|My Dearest Friend||Philadelphia Feb. 10. 1796|
MrNeckar in his Essay on the true Principles of Executive Power in great States. chapter 12. Says
"A Man, like myself, who has been Some Years placed in the Center of Public affairs, who has been one of the Axes round which the motions of personal Interest perform their Circuit, is best able to judge from his own Experience of the Activity of those Interests, and to perceive in what manner the human heart is influenced, irritated and Soothed by hope. Full often are the thoughts of Men employed upon their own personal Views, when they affect most carelessly to neglect or most generously to sacrifice them. I grant that Individuals have for their Days of parade a pompous and wonder working Language; but I affirm, that, in their daily habits and in their secret Confessions, We find them always occupied either with the fortune they are pursuing or the Eminence to which they aspire. It must not therefore be doubted that the more We narrow the Circle of Encouragement and Rewards which the Executive Power can bestow, the more We shall enfeeble the Action of it."
A Man, who like myself,
who have been many more years,
than Mr Neckar ever was, in the Center of Public affairs and
that in a young Country which has ever boasted of its Simplicity, Frugality, Integrity
Public Spirit, public Virtue, Disinterestedness &c can judge from my own
Experience of the Activity of Private Interest, and perceive in what manner the human
heart is influenced, irritated and Soothed by hope. Neglect and Sacrifices of personal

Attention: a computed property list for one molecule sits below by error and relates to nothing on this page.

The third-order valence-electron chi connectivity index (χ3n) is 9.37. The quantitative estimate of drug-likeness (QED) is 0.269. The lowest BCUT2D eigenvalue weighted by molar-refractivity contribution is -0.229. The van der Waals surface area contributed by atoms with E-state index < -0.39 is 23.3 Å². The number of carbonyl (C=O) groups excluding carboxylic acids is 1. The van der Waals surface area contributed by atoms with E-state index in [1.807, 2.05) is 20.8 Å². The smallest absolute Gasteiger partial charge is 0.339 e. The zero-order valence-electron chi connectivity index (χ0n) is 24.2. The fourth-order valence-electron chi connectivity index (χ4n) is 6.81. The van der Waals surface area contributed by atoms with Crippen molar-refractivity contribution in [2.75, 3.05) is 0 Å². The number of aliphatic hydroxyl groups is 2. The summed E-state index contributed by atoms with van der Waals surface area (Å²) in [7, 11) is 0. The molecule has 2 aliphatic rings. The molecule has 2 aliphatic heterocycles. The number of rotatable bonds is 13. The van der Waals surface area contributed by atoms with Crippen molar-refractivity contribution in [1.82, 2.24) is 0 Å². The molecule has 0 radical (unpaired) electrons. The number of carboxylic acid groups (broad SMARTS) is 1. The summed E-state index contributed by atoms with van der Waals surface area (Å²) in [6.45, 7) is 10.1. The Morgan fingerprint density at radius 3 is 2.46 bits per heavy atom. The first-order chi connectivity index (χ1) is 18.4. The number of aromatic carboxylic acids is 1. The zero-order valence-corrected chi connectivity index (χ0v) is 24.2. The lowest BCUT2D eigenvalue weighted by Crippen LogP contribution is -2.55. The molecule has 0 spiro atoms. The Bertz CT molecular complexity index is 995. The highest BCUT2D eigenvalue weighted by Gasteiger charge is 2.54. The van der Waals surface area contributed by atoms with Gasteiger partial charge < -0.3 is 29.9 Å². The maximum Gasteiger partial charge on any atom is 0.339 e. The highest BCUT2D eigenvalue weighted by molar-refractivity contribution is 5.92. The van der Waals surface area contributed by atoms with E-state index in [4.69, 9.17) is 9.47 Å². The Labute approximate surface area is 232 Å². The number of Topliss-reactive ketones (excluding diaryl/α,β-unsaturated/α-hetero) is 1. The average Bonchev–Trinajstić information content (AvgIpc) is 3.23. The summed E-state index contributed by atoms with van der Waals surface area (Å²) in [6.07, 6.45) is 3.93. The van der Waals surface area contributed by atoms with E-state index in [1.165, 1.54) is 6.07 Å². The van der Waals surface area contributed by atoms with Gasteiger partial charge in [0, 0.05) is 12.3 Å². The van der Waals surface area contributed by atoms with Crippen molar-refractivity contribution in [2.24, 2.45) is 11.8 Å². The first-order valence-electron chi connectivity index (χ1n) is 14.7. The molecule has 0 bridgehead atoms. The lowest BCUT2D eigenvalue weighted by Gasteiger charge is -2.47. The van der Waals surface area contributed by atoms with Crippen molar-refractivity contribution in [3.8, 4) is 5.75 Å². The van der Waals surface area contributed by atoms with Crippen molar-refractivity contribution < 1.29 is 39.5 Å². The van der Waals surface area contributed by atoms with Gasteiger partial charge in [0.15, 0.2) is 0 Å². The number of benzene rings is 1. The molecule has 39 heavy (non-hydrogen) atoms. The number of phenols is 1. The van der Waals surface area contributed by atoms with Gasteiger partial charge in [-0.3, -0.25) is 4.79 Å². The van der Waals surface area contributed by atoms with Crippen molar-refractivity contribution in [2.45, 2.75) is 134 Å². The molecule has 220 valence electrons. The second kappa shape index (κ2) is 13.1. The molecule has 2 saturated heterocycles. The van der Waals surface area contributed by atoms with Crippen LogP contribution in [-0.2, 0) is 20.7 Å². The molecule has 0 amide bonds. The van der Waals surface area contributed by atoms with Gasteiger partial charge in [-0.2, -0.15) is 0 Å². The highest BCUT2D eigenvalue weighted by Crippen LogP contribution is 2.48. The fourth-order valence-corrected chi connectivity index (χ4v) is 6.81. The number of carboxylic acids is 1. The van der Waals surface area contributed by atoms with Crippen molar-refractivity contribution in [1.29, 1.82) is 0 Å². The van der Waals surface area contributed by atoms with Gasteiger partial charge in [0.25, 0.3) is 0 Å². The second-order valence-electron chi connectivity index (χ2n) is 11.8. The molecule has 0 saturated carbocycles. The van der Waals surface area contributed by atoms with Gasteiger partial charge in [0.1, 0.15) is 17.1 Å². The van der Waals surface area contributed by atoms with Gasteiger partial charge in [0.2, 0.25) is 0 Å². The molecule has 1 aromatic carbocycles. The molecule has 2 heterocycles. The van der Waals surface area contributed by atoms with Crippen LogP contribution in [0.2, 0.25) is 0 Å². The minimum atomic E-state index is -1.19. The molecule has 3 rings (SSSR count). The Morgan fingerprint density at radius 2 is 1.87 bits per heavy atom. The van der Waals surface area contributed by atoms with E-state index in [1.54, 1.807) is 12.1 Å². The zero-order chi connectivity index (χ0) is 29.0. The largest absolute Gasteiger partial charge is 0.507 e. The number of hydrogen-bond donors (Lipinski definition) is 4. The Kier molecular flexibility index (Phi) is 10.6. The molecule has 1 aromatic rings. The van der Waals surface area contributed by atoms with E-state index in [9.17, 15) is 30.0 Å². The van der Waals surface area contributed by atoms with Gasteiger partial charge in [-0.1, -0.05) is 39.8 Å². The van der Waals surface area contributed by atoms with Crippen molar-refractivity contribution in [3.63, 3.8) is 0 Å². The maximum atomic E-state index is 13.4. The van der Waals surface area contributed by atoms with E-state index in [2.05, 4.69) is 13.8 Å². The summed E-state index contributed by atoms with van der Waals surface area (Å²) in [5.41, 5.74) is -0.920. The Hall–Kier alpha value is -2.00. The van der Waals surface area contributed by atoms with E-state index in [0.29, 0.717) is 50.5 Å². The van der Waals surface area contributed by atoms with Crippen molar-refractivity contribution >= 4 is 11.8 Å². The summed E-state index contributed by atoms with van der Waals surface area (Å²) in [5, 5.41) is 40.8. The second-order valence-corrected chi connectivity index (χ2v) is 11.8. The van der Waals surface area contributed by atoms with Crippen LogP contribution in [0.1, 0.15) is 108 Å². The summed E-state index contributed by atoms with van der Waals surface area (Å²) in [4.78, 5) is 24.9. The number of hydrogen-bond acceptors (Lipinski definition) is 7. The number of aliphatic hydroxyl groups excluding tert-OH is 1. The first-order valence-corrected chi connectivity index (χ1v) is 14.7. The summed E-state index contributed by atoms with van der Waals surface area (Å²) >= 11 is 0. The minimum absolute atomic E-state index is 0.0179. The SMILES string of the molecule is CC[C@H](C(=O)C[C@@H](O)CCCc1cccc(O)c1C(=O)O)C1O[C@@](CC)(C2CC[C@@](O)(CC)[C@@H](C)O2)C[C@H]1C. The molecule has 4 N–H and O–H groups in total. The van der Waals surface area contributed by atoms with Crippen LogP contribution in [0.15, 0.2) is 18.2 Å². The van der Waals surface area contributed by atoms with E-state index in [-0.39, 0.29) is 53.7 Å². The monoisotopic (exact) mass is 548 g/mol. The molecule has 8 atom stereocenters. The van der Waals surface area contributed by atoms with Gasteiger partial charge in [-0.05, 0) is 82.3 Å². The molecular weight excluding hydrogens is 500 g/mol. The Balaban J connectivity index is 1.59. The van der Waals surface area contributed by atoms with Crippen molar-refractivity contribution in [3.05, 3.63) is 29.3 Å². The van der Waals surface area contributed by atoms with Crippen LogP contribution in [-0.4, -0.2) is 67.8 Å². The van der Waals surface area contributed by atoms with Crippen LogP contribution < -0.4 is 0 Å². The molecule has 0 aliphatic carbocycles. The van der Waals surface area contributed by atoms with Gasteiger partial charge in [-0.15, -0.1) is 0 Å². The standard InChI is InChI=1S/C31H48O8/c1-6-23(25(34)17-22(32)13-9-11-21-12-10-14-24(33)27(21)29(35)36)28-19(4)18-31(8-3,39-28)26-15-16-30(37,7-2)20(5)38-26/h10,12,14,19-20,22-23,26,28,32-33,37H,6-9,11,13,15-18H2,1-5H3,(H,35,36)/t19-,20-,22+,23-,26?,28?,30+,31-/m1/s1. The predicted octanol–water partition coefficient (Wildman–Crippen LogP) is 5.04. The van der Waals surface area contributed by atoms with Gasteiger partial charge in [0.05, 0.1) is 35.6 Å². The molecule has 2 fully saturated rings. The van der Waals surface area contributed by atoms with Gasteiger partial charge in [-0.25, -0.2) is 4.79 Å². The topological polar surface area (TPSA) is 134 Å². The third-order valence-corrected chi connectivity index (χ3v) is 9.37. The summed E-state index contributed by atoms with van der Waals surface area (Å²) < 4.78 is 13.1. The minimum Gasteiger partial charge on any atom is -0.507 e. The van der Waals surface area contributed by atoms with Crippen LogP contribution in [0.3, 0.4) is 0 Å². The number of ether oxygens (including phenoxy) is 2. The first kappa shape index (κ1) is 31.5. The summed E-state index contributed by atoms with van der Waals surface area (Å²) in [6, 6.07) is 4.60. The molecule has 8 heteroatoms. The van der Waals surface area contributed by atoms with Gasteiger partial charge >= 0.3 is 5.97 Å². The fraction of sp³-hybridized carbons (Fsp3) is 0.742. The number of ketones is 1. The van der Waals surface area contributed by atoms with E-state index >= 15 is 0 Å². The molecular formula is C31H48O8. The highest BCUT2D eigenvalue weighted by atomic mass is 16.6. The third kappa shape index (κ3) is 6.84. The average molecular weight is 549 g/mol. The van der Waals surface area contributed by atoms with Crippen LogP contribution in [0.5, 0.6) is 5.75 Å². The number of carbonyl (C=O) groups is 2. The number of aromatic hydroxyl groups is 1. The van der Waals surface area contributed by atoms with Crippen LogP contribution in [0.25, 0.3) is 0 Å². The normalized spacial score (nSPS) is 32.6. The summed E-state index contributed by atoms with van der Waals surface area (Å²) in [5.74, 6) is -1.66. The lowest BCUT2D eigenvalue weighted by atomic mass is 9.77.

Interests are oftener boasted than practised. The Parade and Pomp and Ostentation and
Hypocrisy have been as common in America as in France. When I hear these Pretensions
Sett up, I am very apt to Say to myself this Man deceives himself, or is attempting to
The various Elections of the United States, will soon call forth all these Personal Interests in all their Vigour, and all the Arts of Dissimulation to conceal them. I am weary of the Game. Yet I dont know how I could live out of it. I dont love Slight neglect, Contempt, disgrace nor Insult more than others. Yet I believe I have firmness of Mind enough to bear it like a Man, a Hero and a Philosopher. I might groan like Achilles and roll from Side to side, abed Sometimes at the Ignorance, Folly, Injustice & Ingratitude of the World. But I should be resigned and become more easy and chearful and enjoy myself & my Friend better than ever I did.
Charles came upon me by Surprize last Evening express from N. York with the Alquine Treaty and Presents among which is the Sword with a Golden Scabbard. Col John Smith in a Vessell from Lisbon is arrived at New York with this prescious Deposit and Charles came on to bring it. He left all well.—I wish the English and Spanish Treaties would arrive that We might have all under one View.